Metal, in all its many varieties, isn’t a real part of my listening regimen. I like some of it fine, but it’s not something I follow too closely or play at home. So I’m still not sure why people better acquainted with the scene classify Chicago duo Locrian (Andre Foisy and Terence Hannum) as any kind of metal at all.
I first heard about Locrian from Jeremy Bushnell of Rebis Records a couple of years ago, when I was writing a story about the flood of drone projects emerging from Chicago, but I didn’t actually get around to hearing them until recently. There’s certainly an element of drone in Locrian’s music: a steady, rippling hum, produced by a combo of synth, organ, and other electronics, throbs in the background of almost every track. But just as or more important is the guitar action in the foreground. Sometimes the extended lines are skittery and gnarled, and at other times they groan and moan in slow, winding arcs; often the band forgoes the explosive stompbox treatment that seems customary in metal.
Certain pieces are darkly meditative, others claustrophobic, and still others harrowing and cathartic. Locrian have demonstrated an impressive sonic range and curiosity; instead of obsessing microscopically over a single kind of sound, they mix things up, and everything I’ve heard feels equally committed. Even the occasional mountain-man vocal howls, which to my ears are a bit out of place, are deployed in a way that’s Locrian’s own.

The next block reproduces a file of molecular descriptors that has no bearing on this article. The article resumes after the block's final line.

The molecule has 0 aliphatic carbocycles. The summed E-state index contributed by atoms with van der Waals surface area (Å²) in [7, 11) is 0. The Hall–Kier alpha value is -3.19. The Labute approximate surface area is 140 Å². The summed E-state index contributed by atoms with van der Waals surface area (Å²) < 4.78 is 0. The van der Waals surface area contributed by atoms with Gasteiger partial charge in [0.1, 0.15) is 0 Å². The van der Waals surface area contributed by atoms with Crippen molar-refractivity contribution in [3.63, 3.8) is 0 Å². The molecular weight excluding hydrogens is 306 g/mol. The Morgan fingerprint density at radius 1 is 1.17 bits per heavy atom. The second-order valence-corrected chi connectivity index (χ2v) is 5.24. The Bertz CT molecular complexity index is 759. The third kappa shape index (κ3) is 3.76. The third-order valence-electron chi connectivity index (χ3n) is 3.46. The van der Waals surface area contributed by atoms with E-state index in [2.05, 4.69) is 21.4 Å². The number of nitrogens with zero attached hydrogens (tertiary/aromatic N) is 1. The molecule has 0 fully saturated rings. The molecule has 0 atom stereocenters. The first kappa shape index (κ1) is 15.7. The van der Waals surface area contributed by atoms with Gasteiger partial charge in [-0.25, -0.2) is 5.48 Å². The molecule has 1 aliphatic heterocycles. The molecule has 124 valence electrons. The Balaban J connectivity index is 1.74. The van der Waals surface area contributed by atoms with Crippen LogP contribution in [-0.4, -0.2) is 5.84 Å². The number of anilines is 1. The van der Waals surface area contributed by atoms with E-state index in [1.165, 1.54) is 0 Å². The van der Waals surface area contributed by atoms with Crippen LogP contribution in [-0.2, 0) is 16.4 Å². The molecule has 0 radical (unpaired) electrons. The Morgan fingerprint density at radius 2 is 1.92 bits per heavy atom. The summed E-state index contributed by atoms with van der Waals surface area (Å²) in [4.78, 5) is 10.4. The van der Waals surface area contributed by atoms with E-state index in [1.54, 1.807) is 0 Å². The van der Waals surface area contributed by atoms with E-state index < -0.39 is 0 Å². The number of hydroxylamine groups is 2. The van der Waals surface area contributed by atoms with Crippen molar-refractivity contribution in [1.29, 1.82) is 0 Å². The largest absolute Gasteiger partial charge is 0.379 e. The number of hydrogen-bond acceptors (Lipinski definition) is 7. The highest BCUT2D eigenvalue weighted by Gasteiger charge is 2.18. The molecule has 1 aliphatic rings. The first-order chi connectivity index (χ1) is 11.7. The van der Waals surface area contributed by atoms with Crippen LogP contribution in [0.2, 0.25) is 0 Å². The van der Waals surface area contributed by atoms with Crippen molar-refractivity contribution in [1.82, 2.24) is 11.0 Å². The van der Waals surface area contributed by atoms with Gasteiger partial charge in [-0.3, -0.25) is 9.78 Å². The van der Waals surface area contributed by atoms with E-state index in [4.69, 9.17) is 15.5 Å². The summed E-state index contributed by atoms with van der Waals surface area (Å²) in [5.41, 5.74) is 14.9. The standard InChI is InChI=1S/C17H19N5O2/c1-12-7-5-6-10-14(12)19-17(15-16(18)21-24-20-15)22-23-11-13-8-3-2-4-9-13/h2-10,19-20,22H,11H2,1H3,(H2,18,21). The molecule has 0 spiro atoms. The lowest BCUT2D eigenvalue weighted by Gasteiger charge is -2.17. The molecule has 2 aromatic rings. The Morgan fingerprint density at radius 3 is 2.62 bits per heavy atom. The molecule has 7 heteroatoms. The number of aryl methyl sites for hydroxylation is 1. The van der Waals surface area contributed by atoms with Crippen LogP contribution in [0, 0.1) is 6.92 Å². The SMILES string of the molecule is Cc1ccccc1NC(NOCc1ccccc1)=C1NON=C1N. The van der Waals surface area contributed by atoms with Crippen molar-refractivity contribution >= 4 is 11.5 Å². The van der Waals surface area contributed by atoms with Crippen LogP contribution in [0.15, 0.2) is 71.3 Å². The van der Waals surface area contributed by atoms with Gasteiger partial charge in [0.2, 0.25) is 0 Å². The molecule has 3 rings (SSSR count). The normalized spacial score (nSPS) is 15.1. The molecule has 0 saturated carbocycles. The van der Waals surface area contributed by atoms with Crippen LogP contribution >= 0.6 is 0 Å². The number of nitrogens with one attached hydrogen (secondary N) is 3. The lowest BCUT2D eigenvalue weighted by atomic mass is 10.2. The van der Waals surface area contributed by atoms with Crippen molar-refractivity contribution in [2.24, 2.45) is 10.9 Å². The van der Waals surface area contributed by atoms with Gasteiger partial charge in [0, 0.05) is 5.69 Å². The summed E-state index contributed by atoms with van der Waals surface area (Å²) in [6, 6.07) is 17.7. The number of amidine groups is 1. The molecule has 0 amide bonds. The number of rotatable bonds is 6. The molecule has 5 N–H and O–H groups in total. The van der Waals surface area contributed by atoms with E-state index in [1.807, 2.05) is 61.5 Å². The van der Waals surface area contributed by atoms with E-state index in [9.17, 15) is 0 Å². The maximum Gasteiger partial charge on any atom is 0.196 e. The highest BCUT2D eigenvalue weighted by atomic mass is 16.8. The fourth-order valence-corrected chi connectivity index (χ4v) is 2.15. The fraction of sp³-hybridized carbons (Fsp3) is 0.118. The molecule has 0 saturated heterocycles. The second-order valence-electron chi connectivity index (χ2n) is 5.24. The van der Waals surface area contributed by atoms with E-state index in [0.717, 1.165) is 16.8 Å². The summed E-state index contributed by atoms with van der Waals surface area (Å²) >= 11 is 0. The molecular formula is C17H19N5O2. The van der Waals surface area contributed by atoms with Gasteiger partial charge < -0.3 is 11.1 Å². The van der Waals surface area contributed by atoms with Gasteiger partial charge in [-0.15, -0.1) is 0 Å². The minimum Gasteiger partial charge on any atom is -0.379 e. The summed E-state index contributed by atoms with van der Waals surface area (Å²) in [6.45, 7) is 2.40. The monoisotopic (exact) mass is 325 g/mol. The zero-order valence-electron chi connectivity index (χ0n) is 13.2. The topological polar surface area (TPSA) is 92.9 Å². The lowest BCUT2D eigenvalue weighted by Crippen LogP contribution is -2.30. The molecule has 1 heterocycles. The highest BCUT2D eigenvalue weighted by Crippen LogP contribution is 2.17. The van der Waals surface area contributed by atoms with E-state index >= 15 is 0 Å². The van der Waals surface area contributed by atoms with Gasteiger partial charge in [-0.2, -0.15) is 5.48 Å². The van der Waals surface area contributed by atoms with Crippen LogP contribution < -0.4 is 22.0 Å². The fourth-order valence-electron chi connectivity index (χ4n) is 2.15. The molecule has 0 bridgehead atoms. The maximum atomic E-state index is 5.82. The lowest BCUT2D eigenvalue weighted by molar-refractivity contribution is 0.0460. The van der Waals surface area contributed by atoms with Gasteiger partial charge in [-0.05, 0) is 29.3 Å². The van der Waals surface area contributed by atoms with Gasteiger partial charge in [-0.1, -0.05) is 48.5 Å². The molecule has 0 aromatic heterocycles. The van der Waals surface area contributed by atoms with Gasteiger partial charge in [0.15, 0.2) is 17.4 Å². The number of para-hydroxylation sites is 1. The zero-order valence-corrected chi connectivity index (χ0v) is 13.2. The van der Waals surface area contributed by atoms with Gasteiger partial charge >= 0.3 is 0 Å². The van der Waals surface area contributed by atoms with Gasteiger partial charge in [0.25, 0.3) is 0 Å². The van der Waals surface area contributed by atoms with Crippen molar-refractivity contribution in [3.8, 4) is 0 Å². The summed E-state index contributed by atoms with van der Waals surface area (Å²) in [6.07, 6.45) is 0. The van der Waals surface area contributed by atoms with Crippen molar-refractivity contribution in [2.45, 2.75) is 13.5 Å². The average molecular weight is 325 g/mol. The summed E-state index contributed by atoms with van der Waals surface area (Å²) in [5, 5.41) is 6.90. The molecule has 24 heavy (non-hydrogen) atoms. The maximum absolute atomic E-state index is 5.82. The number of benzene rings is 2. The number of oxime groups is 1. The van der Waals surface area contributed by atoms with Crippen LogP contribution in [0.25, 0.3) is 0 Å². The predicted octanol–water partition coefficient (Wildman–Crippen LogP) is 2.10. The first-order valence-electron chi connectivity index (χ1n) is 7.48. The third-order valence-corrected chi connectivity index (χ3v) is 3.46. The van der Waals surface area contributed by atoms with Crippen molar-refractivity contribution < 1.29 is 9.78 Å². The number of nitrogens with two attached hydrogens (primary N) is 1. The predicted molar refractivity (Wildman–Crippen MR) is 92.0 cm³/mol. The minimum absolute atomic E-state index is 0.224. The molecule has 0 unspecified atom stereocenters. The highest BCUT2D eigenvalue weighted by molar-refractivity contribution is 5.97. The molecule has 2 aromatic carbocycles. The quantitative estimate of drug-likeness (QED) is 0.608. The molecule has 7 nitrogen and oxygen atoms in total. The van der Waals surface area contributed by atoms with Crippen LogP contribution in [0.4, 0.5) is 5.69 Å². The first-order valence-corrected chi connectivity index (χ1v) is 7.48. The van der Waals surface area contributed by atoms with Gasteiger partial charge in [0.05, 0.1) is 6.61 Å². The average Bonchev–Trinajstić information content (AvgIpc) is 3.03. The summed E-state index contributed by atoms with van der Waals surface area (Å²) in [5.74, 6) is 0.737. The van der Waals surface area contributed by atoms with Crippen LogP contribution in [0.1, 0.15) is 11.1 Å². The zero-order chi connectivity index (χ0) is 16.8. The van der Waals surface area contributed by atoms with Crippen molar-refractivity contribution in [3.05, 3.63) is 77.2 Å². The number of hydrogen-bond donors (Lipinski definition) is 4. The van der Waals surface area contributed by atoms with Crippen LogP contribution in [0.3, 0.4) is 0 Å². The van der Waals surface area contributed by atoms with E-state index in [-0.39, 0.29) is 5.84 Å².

The duo recently released Drenched Lands (At War With False Noise/Small Doses), their most varied outing yet. There’s the brittle, muffled melodicism of the brief opener, “Obsolete Elegy in Effluvia and Dross,” the postindustrial feedback and synth drone of “Ghost Repeater,” the hoarse, demonic screams and coiled tension of “Barren Temple Obscured by Contaminated Fogs,” the blend of ethereality, hypnosis, and turbulence on “Epicedium,” and the alternatingly lacerating and chugging guitar noise, soothing synth beds, and submerged lamentations of “Obsolete Elegy in Lost Concrete.” (On second thought, I guess those song titles are a pretty clear cue to file these guys under “metal.”) The CD also includes the entire 30 minutes of “Greyfield Shrines,” previously released last year on vinyl.
Joel Harrison, The Wheel (Innova)
Theoretical Girls, Theoretical Girls (Acute)
Masayuki Takayanagi, Live at Taro (Jinya Disc)
Various artists, Shbahoth: Iraqi-Jewish Song From the 1920s (Renair)
Puttin’ on the Ritz, Bangin’ Your Way Into the Future (Hot Cup)